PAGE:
Tears, streaming down my face; so many tears.
As an eight-year-old, trying to overcome one of the most difficult challenges of clarinet playing, I could not imagine ever being able to get past 'the break'; it seemed impossible.
I would try and try, but nothing except squeaks would ever come out. I found it so frustrating that I could not get it. I had quickly managed to learn the low notes, but now trying to get to the next octave, felt like I was trying to climb a mountain.
“It’s okay … you’ll get there.”
I remember these words vividly from my father, who, at that time in my development, would sit with me to help with my practise, and encourage me when things became tricky; this was one of those moments. Just the sound of his voice helped me calm down, take some deep breaths, and try again.
My hands were little, and my little fingers could not stretch, or so it seemed. I could not figure how to play the note, I would blow harder, play louder, move my hands so I could reach better; but, nothing worked.
I could feel the tears running down my cheeks, I could not stop them; I put the clarinet down. I sat with my father who was trying to make me smile and relax through the tears. It took what felt like an eternity to stop them.
After I had stopped crying, I tried again; this time more relaxed and I played something that I really enjoyed. ‘Granite’, a toe-tapper that my father enjoyed, and would dance along to as I played; this brought us laughter. At one point in my learning, this was also challenging. My father said, “let’s try again”. I did, but I got another squeak, however, sounding more like a note this time.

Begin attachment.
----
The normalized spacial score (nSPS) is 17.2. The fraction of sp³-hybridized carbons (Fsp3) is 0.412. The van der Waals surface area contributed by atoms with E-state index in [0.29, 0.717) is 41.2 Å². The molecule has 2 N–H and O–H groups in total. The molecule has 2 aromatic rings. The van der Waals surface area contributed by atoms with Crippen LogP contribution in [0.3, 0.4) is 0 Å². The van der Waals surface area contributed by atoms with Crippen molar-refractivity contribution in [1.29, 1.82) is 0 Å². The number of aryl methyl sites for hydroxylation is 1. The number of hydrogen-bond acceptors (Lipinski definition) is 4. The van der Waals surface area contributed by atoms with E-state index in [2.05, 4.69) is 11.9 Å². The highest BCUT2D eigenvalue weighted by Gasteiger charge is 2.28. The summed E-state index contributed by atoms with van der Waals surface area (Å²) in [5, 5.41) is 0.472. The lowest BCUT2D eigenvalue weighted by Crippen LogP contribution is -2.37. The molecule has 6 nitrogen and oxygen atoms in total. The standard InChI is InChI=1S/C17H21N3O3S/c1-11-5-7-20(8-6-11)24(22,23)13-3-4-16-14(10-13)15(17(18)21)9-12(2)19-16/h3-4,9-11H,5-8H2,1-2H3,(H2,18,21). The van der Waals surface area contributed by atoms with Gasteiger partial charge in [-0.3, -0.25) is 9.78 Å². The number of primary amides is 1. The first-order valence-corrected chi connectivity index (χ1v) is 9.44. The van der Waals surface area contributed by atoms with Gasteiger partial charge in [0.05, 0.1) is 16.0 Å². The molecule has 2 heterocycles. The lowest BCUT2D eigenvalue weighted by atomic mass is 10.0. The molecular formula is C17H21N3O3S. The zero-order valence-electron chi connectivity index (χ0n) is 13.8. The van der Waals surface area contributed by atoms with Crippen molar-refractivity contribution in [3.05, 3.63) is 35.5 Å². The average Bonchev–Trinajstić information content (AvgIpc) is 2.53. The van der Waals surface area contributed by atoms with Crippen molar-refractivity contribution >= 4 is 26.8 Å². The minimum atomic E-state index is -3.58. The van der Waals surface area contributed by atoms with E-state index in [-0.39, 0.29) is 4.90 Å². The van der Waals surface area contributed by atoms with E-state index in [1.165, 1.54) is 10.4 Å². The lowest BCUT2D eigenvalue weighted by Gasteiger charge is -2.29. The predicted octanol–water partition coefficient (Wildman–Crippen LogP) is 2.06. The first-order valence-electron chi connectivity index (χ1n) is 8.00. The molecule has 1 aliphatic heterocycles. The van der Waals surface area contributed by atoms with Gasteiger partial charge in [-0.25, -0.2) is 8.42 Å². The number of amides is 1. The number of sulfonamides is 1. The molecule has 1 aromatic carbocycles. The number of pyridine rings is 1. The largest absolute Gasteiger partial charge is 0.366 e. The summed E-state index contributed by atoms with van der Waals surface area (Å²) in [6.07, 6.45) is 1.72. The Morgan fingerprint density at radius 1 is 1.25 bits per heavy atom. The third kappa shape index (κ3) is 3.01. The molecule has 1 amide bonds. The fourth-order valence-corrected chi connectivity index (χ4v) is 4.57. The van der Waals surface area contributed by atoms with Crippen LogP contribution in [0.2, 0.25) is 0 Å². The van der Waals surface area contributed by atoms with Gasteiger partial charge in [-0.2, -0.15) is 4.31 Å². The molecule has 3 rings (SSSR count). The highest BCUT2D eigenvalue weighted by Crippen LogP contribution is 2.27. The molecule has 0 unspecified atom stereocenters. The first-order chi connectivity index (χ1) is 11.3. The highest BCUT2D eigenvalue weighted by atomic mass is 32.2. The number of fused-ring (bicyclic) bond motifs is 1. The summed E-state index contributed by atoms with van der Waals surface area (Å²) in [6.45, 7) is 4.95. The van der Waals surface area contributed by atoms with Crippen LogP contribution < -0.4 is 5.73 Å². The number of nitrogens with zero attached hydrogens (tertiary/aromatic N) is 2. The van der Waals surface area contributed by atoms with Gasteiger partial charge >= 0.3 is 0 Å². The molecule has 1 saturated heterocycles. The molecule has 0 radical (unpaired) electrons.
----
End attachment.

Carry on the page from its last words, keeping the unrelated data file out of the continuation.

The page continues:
“It’s okay … you’re nearly there.”
I was about to stop, and give up completely when I heard these words. It was true; the sounds were not quite squeaks anymore, they seemed almost like notes. I tried again; I refused to let the tears come back.
I took a deep breath and shut my eyes; I focused. Somehow, a note was heard, it was not the one I intended, but, it was not a squeak either. “Did you hear it?”, my father exclaimed; I did.
I smiled for the first time in what felt like hours; but in fact, it was only thirty minutes. I had managed it; what I thought was impossible, was now possible.
“Great! … Now, do it again!”
* * *
I cannot emphasise enough how important it was to have my father sit with me, patiently waiting, helping, and giving me words of encouragement. Do not forget the power of the words you say, as parents, and the impact it has on your children, while they are overcoming a hurdle in their learning.
Samantha graduated her music studies with honours at Colchester Institute, where she studied with clarinettist Charles Hine, and composer Jeffery Wilson. In high demand, Samantha has established herself as a clarinet and recorder tutor in Colchester founding Da Capo Academy with Dylan, in 2010. Previous faculty positions include Claydon High School, Sudbury Ormiston Academy and Suffolk One College.
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